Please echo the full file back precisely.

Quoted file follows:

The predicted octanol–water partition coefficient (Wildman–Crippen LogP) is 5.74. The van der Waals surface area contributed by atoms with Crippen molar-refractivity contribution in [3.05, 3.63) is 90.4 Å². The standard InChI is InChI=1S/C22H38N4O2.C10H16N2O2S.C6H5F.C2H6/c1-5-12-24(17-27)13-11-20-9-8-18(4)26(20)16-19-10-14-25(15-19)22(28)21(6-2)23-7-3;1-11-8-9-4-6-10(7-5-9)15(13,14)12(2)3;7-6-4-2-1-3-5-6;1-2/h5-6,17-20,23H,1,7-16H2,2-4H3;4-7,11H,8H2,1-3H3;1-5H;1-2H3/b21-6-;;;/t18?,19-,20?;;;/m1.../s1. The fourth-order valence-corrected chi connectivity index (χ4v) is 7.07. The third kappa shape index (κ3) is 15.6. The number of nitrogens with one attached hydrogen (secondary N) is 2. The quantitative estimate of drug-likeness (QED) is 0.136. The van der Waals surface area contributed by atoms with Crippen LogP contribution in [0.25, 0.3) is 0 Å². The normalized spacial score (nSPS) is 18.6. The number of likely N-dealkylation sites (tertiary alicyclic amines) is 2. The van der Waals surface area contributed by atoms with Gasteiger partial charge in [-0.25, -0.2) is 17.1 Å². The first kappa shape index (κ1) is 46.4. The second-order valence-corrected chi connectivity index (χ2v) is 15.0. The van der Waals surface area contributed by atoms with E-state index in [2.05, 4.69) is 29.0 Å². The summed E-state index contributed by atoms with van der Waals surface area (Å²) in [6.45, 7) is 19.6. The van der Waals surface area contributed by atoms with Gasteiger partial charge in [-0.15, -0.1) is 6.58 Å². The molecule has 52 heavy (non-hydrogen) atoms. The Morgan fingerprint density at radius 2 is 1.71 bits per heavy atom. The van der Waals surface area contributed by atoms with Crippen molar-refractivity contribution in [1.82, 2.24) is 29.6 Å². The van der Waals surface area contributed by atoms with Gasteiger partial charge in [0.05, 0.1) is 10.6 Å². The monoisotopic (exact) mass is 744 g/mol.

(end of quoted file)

The predicted octanol–water partition coefficient (Wildman–Crippen LogP) is 5.74. The van der Waals surface area contributed by atoms with Crippen molar-refractivity contribution in [3.05, 3.63) is 90.4 Å². The standard InChI is InChI=1S/C22H38N4O2.C10H16N2O2S.C6H5F.C2H6/c1-5-12-24(17-27)13-11-20-9-8-18(4)26(20)16-19-10-14-25(15-19)22(28)21(6-2)23-7-3;1-11-8-9-4-6-10(7-5-9)15(13,14)12(2)3;7-6-4-2-1-3-5-6;1-2/h5-6,17-20,23H,1,7-16H2,2-4H3;4-7,11H,8H2,1-3H3;1-5H;1-2H3/b21-6-;;;/t18?,19-,20?;;;/m1.../s1. The fourth-order valence-corrected chi connectivity index (χ4v) is 7.07. The third kappa shape index (κ3) is 15.6. The number of nitrogens with one attached hydrogen (secondary N) is 2. The quantitative estimate of drug-likeness (QED) is 0.136. The van der Waals surface area contributed by atoms with Crippen LogP contribution in [0.25, 0.3) is 0 Å². The normalized spacial score (nSPS) is 18.6. The number of likely N-dealkylation sites (tertiary alicyclic amines) is 2. The van der Waals surface area contributed by atoms with Gasteiger partial charge in [-0.25, -0.2) is 17.1 Å². The first kappa shape index (κ1) is 46.4. The second-order valence-corrected chi connectivity index (χ2v) is 15.0. The van der Waals surface area contributed by atoms with E-state index in [2.05, 4.69) is 29.0 Å². The summed E-state index contributed by atoms with van der Waals surface area (Å²) in [6.45, 7) is 19.6. The van der Waals surface area contributed by atoms with Gasteiger partial charge in [-0.15, -0.1) is 6.58 Å². The molecule has 52 heavy (non-hydrogen) atoms. The Morgan fingerprint density at radius 2 is 1.71 bits per heavy atom. The van der Waals surface area contributed by atoms with Crippen molar-refractivity contribution in [1.82, 2.24) is 29.6 Å². The van der Waals surface area contributed by atoms with Gasteiger partial charge in [0.05, 0.1) is 10.6 Å². The monoisotopic (exact) mass is 744 g/mol.